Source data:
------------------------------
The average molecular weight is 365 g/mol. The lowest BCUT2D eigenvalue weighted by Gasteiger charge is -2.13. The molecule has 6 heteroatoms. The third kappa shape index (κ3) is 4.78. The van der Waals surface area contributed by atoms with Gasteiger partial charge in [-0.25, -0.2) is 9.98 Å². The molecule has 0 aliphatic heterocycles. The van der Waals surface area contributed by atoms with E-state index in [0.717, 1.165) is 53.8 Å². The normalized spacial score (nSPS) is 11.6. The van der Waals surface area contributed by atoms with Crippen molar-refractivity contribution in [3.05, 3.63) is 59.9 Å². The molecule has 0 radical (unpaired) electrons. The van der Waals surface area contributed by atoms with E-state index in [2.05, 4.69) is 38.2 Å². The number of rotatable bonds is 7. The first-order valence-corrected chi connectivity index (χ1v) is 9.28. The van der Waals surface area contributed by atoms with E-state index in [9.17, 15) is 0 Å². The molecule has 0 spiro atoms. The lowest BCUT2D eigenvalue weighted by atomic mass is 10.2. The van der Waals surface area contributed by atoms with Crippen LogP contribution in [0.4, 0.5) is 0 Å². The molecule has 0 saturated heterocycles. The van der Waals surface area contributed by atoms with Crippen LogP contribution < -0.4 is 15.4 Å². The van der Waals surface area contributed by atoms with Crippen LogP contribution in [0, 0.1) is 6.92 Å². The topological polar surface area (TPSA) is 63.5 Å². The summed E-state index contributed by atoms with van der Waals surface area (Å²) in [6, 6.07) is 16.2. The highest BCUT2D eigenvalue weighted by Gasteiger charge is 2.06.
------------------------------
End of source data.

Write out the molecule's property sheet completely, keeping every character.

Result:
The average molecular weight is 365 g/mol. The lowest BCUT2D eigenvalue weighted by Gasteiger charge is -2.13. The molecule has 6 heteroatoms. The third kappa shape index (κ3) is 4.78. The van der Waals surface area contributed by atoms with Gasteiger partial charge in [-0.25, -0.2) is 9.98 Å². The molecule has 0 aliphatic heterocycles. The van der Waals surface area contributed by atoms with E-state index in [0.717, 1.165) is 53.8 Å². The normalized spacial score (nSPS) is 11.6. The van der Waals surface area contributed by atoms with Crippen molar-refractivity contribution in [3.05, 3.63) is 59.9 Å². The molecule has 0 radical (unpaired) electrons. The van der Waals surface area contributed by atoms with E-state index in [2.05, 4.69) is 38.2 Å². The number of rotatable bonds is 7. The first-order valence-corrected chi connectivity index (χ1v) is 9.28. The van der Waals surface area contributed by atoms with E-state index in [9.17, 15) is 0 Å². The molecule has 0 spiro atoms. The lowest BCUT2D eigenvalue weighted by atomic mass is 10.2. The van der Waals surface area contributed by atoms with Crippen LogP contribution in [0.4, 0.5) is 0 Å². The molecule has 0 saturated heterocycles. The van der Waals surface area contributed by atoms with Crippen LogP contribution < -0.4 is 15.4 Å². The van der Waals surface area contributed by atoms with Crippen LogP contribution in [0, 0.1) is 6.92 Å². The topological polar surface area (TPSA) is 63.5 Å². The summed E-state index contributed by atoms with van der Waals surface area (Å²) in [6, 6.07) is 16.2. The highest BCUT2D eigenvalue weighted by Gasteiger charge is 2.06.